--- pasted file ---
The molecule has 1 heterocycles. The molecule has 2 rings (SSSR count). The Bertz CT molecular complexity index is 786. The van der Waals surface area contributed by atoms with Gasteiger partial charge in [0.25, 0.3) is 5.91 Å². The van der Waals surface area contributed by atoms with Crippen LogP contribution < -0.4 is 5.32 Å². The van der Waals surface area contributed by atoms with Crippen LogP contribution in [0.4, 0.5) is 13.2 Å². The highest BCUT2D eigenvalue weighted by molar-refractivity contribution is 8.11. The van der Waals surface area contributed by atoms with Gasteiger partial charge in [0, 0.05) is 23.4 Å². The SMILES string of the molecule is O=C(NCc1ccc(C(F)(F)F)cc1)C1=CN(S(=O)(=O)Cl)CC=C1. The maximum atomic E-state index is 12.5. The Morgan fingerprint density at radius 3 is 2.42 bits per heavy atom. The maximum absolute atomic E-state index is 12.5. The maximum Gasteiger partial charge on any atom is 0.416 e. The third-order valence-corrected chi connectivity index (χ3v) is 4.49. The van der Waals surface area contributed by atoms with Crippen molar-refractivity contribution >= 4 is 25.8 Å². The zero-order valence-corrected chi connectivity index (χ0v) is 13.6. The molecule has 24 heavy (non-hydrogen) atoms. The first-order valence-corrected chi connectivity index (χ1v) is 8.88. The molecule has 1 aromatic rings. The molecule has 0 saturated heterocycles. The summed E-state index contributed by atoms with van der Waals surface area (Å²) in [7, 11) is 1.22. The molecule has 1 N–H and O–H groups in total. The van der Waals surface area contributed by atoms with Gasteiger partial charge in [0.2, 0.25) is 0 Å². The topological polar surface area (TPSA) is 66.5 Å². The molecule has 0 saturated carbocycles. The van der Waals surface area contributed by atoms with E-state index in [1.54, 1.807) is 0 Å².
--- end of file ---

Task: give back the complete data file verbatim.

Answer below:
The molecule has 1 heterocycles. The molecule has 2 rings (SSSR count). The Bertz CT molecular complexity index is 786. The van der Waals surface area contributed by atoms with Gasteiger partial charge in [0.25, 0.3) is 5.91 Å². The van der Waals surface area contributed by atoms with Crippen LogP contribution < -0.4 is 5.32 Å². The van der Waals surface area contributed by atoms with Crippen LogP contribution in [0.4, 0.5) is 13.2 Å². The highest BCUT2D eigenvalue weighted by molar-refractivity contribution is 8.11. The van der Waals surface area contributed by atoms with Gasteiger partial charge in [0, 0.05) is 23.4 Å². The SMILES string of the molecule is O=C(NCc1ccc(C(F)(F)F)cc1)C1=CN(S(=O)(=O)Cl)CC=C1. The maximum atomic E-state index is 12.5. The Morgan fingerprint density at radius 3 is 2.42 bits per heavy atom. The maximum absolute atomic E-state index is 12.5. The maximum Gasteiger partial charge on any atom is 0.416 e. The third-order valence-corrected chi connectivity index (χ3v) is 4.49. The van der Waals surface area contributed by atoms with Crippen molar-refractivity contribution >= 4 is 25.8 Å². The zero-order valence-corrected chi connectivity index (χ0v) is 13.6. The molecule has 24 heavy (non-hydrogen) atoms. The first-order valence-corrected chi connectivity index (χ1v) is 8.88. The molecule has 1 aromatic rings. The molecule has 0 saturated heterocycles. The summed E-state index contributed by atoms with van der Waals surface area (Å²) in [7, 11) is 1.22. The molecule has 1 N–H and O–H groups in total. The van der Waals surface area contributed by atoms with Gasteiger partial charge in [0.2, 0.25) is 0 Å². The topological polar surface area (TPSA) is 66.5 Å². The molecule has 0 saturated carbocycles. The van der Waals surface area contributed by atoms with E-state index in [1.54, 1.807) is 0 Å².